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Letter: It’s time for change

There is ongoing talk and little action taken with regard to post-traumatic stress disorder (PTSD), where it starts and who it affects.

Well, as we know, it affects people in various ways — bullying in school, emergency responding, policing etc.

For now I want to set my thoughts on road safety, or the lack thereof, and how it affects those directly involved in responding.

When an accident happens, the first responders often have to deal with the death or serious injuries of victims. The next step would be to help remove victims from the vehicle, then notify next of kin. After that, the investigation of the root cause takes them back through the whole process again and again.

Many accidents are the result of impairment, distracted driving (cellphones, eating, makeup application, the vast amount of information on the dashboard of new vehicles), speeding, vehicles not prepared for changing road conditions, and drivers unfamiliar with the vehicle controls. The RNC and RCMP should release to the public information about what caused the accident — for example, the driver was impaired, the driver was travelling too fast for road conditions, the driver’s car was not equipped to meet road conditions, the driver crossed the lanes, the driver failed to stop or passed on a solid line, the pedestrian stepped in front of the vehicle, the vehicle had no lighting, etc. Most vehicles today hold in memory what actions the driver was performing, if any, before the crash.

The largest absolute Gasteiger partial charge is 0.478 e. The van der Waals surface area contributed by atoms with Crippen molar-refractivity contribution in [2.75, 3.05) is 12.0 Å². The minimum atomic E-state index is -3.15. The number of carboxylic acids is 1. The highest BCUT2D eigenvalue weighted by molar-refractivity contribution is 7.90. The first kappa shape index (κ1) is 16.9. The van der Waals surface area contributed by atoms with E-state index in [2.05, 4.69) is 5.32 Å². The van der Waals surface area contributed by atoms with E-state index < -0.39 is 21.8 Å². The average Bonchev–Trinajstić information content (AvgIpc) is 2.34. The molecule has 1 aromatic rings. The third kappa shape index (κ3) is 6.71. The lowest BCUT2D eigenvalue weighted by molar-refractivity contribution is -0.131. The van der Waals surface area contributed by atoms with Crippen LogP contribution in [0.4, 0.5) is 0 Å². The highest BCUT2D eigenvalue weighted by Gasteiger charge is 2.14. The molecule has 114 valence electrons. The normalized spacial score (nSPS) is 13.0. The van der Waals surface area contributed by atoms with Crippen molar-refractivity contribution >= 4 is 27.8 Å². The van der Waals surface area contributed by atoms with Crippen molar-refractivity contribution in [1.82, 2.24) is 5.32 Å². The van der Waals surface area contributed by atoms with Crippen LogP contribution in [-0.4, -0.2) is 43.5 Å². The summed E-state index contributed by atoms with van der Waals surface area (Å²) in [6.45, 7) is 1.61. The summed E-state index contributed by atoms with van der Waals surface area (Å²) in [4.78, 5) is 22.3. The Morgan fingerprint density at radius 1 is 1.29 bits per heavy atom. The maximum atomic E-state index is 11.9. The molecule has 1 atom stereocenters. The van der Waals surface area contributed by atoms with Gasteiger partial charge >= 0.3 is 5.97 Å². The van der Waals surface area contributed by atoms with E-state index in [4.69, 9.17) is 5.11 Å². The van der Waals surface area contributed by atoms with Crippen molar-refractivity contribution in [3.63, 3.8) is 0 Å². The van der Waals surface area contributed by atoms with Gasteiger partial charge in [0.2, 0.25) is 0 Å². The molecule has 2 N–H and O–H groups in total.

What can be done? Authorities need to increase fines and impound the vehicles of drivers who have little or no regard for the rules of the road.
In addition, car manufacturers should be made to standardize the placement of light switches, signal switches, radio controls and other vital switches within the driver’s vision, in every vehicle.

It would also be wise to have vehicle advertising geared to the everyday safe drive. What kind of a message is sent to the public when advertising is geared to a 250 kilometre-an-hour-plus speedometer, burning rubber in your new sports car, racing in green meadows, sitting back in your 400-plus horse power vehicle, indicating that you are capable of doing well over the speed limit if you buy this brand. These ads are made using skilled professional drivers and must be tamed down to suite the average driver.

Strong stuff, yes, but absolutely necessary steps to reduce the carnage on our roadways and ease the burden on our first responders.
It’s simple: the faster you go, the harder you hit; the harder you hit, the more you will suffer or die. First responders have a difficult time because some abuse the privilege to drive. Let us put a stop to this aspect of their jobs.

Gary Ball
St. John’s

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